For the last 30 years classic LA modernist houses by the likes of Richard Neutra, Rudolf Schindler, Pierre Koenig, John Lautner and others have been bought, lovingly restored and have soared in value.
But one of the most iconic of LA’s early twentieth century homes has not gotten this treatment: the Lovell Health House. It was built at the edge of Griffith Park in the still wild hills of Los Feliz in 1929, and designed by Austrian immigrant architect Richard Neutra for a physician and naturopath named Dr. Philip Lovell.
“It’s a full, almost machine for healthy living. Every single bedroom has a outdoors to its own sleeping porch. There were private areas where you could do your nude sunbathing, which was essentially akin to like taking your vitamins every day,” said Lyra Kilston, author of Sun Seekers: The Cure of California.
You may have seen the house when it served as the scarily spartan home of drug and porn king Pierce Patchett in the movie LA Confidential.
It has a machine-made aesthetic reinforced by details like two Ford Model-A headlights in the main stairwell.
But the sleek international style white stucco and metal frame building has lost its sheen. So a group of Neutra devotees gathered there recently to figure out how to generate support for the house -- maybe through tours, maybe through luring in the right buyer.
“I mean this was one of the early Californian modernist houses that kicked off several crazes,” said George Smart, co-host of the party. And the voice of the podcast “US Modernist Radio.”
“One was modernist architecture. The other was health; the idea that being outdoors was better for you and paying attention to what you eat was better for you and getting some exercise was better for you. Those were novel concepts at the time. People didn't think about that very much.”
But the house needs some TLC. The outdoor swimming pool is no longer aquamarine; it’s empty and dried out. The white stucco wall alongside it is faded and paint is peeling on its window frames.
Betty Topper lives here with her son Ken. Her late husband bought the house in 1960.
“As I've gotten older and come back through, I hear people in awe of it and I begin to recognize you know features and people telling me why it's so special, why it's so important to keep it in its original condition,” Ken Topper said. “That's always been what my mom has tried to do in the 60 years we've been here. She's really changed almost nothing.”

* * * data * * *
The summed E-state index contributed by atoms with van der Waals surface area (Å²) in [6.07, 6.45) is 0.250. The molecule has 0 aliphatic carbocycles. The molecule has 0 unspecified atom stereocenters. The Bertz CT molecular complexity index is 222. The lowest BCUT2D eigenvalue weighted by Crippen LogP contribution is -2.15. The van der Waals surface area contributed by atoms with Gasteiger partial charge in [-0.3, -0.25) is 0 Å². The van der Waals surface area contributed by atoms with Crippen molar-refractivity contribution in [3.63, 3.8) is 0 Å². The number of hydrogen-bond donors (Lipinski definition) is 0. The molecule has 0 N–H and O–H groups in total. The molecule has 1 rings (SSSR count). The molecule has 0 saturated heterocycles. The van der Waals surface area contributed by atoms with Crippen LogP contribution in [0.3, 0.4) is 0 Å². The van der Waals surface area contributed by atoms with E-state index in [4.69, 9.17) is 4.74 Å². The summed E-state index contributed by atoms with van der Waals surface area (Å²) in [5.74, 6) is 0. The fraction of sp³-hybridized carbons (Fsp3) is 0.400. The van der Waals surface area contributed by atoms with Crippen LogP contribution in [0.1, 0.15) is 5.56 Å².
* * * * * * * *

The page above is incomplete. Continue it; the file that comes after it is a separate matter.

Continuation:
But there were some changes made before 1960: large spaces were enclosed, windows were added, different woods were used.
“To me it's like someone took a Picasso painting and painted an area that's red, yellow, so it could match their dining room,” said preservationist Josh Gorrell. “So my first thought is, let's bring this back to 1929. Let's not think about it. Let's just do what the master did because I really don't feel like anybody's actually seen this house that's still alive or has a photograph of it.”
So is Ken Topper looking for a buyer?
“There's been no knock on the door. We're always open to someone knocking on the door but no one knocks on the door with a number, so I can't say,” Topper said.
Lovell House fans feel as much of a sense of ownership of the house as the actual owners -- and they’re trying to intervene to save the home from further degradation.
“It would be truly horrific if someone with a lot of money comes in and makes it a comfortable place to live. The spaces are small. It's not as big as people think. It just isn't,” Gorrell said.
“If you want a Spanish villa, don't buy this house and turn it into one,” Smart added.
Tomorrow is Betty Topper’s birthday, and it will be marked by the arrival of Josh Gorrell.
He is going to become a resident of the Lovell Health House. He is taking a room by the pool deck, which will give him a great vantage point to monitor any changes to the house.